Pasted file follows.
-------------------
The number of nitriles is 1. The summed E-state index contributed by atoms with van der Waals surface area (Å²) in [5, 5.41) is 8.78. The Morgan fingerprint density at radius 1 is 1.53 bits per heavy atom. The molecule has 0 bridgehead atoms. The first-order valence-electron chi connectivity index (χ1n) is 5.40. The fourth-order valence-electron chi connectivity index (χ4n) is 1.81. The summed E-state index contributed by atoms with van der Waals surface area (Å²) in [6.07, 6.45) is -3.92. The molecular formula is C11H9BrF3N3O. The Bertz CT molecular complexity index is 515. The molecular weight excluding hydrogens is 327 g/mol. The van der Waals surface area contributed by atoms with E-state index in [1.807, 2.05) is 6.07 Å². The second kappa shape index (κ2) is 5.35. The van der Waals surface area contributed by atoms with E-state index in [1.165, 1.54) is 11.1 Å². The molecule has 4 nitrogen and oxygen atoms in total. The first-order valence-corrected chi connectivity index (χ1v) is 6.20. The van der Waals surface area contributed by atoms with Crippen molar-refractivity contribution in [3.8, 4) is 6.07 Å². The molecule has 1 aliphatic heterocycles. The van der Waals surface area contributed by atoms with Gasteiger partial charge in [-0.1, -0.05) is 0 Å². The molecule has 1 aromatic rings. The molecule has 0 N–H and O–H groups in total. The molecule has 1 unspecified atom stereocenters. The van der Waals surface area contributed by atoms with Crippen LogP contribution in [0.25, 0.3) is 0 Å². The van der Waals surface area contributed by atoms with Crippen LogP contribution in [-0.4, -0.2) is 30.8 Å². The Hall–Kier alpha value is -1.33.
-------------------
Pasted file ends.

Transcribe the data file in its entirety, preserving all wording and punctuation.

The number of nitriles is 1. The summed E-state index contributed by atoms with van der Waals surface area (Å²) in [5, 5.41) is 8.78. The Morgan fingerprint density at radius 1 is 1.53 bits per heavy atom. The molecule has 0 bridgehead atoms. The first-order valence-electron chi connectivity index (χ1n) is 5.40. The fourth-order valence-electron chi connectivity index (χ4n) is 1.81. The summed E-state index contributed by atoms with van der Waals surface area (Å²) in [6.07, 6.45) is -3.92. The molecular formula is C11H9BrF3N3O. The Bertz CT molecular complexity index is 515. The molecular weight excluding hydrogens is 327 g/mol. The van der Waals surface area contributed by atoms with E-state index in [1.807, 2.05) is 6.07 Å². The second kappa shape index (κ2) is 5.35. The van der Waals surface area contributed by atoms with E-state index in [1.165, 1.54) is 11.1 Å². The molecule has 4 nitrogen and oxygen atoms in total. The first-order valence-corrected chi connectivity index (χ1v) is 6.20. The van der Waals surface area contributed by atoms with Crippen molar-refractivity contribution in [3.8, 4) is 6.07 Å². The molecule has 1 aliphatic heterocycles. The van der Waals surface area contributed by atoms with Gasteiger partial charge in [-0.1, -0.05) is 0 Å². The molecule has 1 aromatic rings. The molecule has 0 N–H and O–H groups in total. The molecule has 1 unspecified atom stereocenters. The van der Waals surface area contributed by atoms with Crippen LogP contribution in [0.25, 0.3) is 0 Å². The van der Waals surface area contributed by atoms with Crippen LogP contribution in [-0.4, -0.2) is 30.8 Å². The Hall–Kier alpha value is -1.33.